What is the Difference Between Brandy and Cognac? How do I Choose a Good Brandy?

Brandy is the collective name for spirits distilled from wine. The traditional name for this liquor is brandywine, and it is 30%-60% alcohol after distillation. Many varieties and labels of brandy and cognac are available, including those produced in France, the rest of Europe, and even North America and Australia. Here is a guide to help you buy brandy and cognac, and understand the difference between the two spirits.

Aging is an essential step in bringing out the flavor of brandy made from grape wine. Often the price of brandy is directly proportional to how long it has been aged, so you tend to get what you pay for. There are some fine tasing cheap brandies, but it depends on the grape and the distillery.

Cognac is a particular variety of brandy made from Ugni Blanc grapes. Wine from Ugni Blanc grapes is distilled twice in copper pots, and aged at least two years in oak barrels. In common usage, the word "brandy" often denotes any kind of brandy that isn't specifically cognac. In Europe, brandy can only be called "cognac" if it is made in the Cognac region of France. In the US, any brandy produced under this special process may be bear the label of cognac. The traditional system of grading cognac is as follows:

VS-very special, aged at least 2 years (the industry average is actually longer)
VSOP-very special old pale, aged at least 4 years (again, the industry average is longer)
XO-extra old, must be aged at least 6 years, though many high-end XO cognacs are at least 20 years old.

A similar rating system exists for brandy, with AC being younger than VS.

Fruit brandies are distilled from other fruit wines, such as apple, cherry, peach, or other berries and tree fruits. Their alcohol concentrations are comparable to brandy, but they are not aged for as long brandy and cognac. Applejack is an American apple brandy distilled from hard cider, and kirsch is a German brandy distilled from cherry liquor.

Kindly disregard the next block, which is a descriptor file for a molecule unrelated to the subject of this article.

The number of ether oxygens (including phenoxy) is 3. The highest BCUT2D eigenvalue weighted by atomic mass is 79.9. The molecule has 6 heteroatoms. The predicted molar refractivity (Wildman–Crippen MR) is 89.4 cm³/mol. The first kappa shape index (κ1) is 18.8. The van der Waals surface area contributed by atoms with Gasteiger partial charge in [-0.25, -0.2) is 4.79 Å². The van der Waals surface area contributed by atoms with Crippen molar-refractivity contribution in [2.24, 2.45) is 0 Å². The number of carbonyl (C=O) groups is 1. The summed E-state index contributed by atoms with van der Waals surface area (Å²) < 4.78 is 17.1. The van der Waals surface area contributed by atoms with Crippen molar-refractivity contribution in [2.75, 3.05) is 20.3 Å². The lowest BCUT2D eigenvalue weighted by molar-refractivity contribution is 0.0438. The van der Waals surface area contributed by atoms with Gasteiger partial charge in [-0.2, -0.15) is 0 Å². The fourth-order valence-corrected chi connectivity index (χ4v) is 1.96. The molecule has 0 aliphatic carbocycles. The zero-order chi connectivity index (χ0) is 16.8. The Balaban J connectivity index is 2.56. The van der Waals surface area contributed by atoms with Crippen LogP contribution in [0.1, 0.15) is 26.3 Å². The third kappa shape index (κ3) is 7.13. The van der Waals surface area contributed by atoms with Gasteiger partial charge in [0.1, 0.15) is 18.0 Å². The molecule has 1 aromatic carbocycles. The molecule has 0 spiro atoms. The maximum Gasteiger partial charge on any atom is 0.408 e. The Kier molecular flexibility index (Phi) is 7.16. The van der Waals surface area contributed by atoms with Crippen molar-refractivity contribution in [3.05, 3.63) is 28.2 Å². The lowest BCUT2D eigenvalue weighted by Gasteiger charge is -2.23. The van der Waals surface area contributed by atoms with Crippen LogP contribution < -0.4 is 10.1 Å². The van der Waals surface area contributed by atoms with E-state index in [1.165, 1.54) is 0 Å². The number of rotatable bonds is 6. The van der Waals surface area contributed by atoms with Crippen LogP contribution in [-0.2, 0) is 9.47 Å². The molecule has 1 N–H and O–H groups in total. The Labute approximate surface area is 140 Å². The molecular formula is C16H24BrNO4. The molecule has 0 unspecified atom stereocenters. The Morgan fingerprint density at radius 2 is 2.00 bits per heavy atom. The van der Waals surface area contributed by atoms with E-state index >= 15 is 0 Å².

There is even a type of brandy made from the non-juice parts of the grape, called pomace. Pomace brandy is distilled from the fermented mash of grape pulp, skin, seeds, and stems. It may sound unappealing, but this unaged spirit has a good flavor, and is less sweet and fruity than brandywine.

Brandy may also be cut with clear hard liquor, such as vodka. Since the taste of brandy and cognac is distinctive and very strong, the resulting spirit has all the flavor of brandy, but is much cheaper. This was popular in parts of Europe when brandy was scarce, and is also ideal for some cocktails.

Taste several varieties of cognac and brandy to see what you like, and how much alcohol content you prefer. Attend local beer and wine tasting events where you can sample liquor, or enroll in a wine tasing class.

Don't forget to purchase special brandy glasses called "snifters." Snifters are tulip-shaped glasses that have a rounded bottom ideal for holding in the palm of your hand. The warmth of your hand helps release alcohol vapors, and the narrow opening helps keep those vapors inside the glass. The result is a stronger flavor. However, many people prefer to drink brandy chilled, which mellows the taste. This is a good way to drink high-proof spirits.

© Had2Know 2010